December 10, 2016
When Ali Boettlin, a 21-year-old senior at Temple University, began a holiday card drive for Philadelphia's homeless with a single Facebook post, she set a goal of collecting 500.
She wasn't exactly expecting the 1,200 that are covering tabletops all over her house – including some that have come from as far as London.
Boettlin said she drew inspiration from her mother who regularly sends her cards in the mail while she's away at school. And though she's volunteered at a homeless shelter in her hometown of Reading, Berks County, which provides people with basic needs like food and toiletries, she said she wanted to do something extra, because feeling good is a necessity, too.
"I think a basic need is also your emotions and knowing that people do care," she said.
Boettlin launched the project she calls "You've Got Mail" back in November and plans to collect cards until Wednesday. Then she will walk around the city, handing them out one by one. Some are stuffed with donated gift cards, too.
Hoping to hit 1,500 cards by her deadline, Boettlin said she plans to connect with a homeless shelter to distribute any that remain.
Though she started the project on her own, Boettlin said she's overwhelmed by the outpour of people wanting to help. While she said she knows about 50 percent of those who handed her cards or mailed them in, Boettlin's getting contacted regularly.
"I had people [reach out] who I didn't know or who I haven't heard from in eight years," she said. "My inbox was flooded with, 'How can we help?'"
Boettlin held card-making parties in her hometown, which is where she met Libby Aulenbach with Thirty-One Gifts, an Ohio-based company that sells bags and other items. Thirty-One Gifts also has its own charity, Thirty-One Gives that works to empower women.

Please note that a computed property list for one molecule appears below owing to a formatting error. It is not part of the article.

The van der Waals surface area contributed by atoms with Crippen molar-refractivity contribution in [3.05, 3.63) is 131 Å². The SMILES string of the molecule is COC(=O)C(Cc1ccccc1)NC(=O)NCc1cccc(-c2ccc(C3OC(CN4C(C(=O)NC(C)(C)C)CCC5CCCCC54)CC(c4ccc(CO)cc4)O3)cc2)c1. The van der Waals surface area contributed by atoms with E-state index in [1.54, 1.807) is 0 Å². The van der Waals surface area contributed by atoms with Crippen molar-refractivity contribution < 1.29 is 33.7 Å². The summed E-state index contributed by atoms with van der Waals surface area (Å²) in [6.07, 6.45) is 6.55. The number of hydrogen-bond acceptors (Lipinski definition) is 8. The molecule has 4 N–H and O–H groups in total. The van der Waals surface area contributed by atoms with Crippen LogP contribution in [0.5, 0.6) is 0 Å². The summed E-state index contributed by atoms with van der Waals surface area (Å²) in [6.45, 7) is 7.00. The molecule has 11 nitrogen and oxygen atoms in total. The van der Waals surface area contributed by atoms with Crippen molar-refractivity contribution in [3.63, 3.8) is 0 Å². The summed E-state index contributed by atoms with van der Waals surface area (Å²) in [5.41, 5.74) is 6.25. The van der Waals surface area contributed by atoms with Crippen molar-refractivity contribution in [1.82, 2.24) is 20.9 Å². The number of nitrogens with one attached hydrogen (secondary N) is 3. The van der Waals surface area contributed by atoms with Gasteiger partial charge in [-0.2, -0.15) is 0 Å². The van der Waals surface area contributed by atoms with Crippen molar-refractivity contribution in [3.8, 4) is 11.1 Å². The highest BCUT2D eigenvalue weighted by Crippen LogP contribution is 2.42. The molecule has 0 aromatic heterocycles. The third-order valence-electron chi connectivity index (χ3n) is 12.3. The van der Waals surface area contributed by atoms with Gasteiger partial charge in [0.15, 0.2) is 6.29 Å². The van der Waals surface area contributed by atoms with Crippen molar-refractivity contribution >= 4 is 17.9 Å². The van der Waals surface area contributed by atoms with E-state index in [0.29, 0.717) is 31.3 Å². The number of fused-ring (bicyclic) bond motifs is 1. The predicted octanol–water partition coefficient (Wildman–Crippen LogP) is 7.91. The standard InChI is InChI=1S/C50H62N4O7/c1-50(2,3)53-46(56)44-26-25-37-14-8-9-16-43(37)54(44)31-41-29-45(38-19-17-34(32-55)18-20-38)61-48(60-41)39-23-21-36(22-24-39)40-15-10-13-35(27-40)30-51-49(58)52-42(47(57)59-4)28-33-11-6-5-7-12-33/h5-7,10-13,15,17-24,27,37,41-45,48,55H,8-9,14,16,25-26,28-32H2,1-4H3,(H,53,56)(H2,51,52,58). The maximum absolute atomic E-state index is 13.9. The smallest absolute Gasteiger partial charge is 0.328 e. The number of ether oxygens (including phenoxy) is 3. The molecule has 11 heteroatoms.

Aulenbach had 65 bags stuffed with gloves, scarves, feminine hygiene products, toothbrushes and more that she donated to Boettlin.
"It seemed like a really good opportunity to send the bags to someone who's on a mission to help the homeless this time of year," Aulenbach said.
Boettlin isn't the only one trying to spread holiday cheer. Organizations across the country, including Philadelphia, have similar programs aimed at making holiday cards for the homeless, like Sunday Breakfast Rescue Mission, a Philadelphia nonprofit that caters to the physical and spiritual needs of the homeless.
Jarreau Freeman, marketing coordinator for the organization, said the Mission's card drive is in its third year. Launched Dec. 1, it has collected about 600 cards. The nonprofit plans to continue collecting until Dec. 20.
She said the cards are a way that people who may not be able to donate goods can still give back in some way.
"It's a way to let them know that they're being thought of and loved and not alone," Freedman said.
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Interested in donating? Email Boettlin for details at firstname.lastname@example.org, or visit the Sunday Breakfast Mission's site here. Cards can also be mailed to Sunday Breakfast Rescue Mission, P.O. Box 297, Philadelphia PA 19105.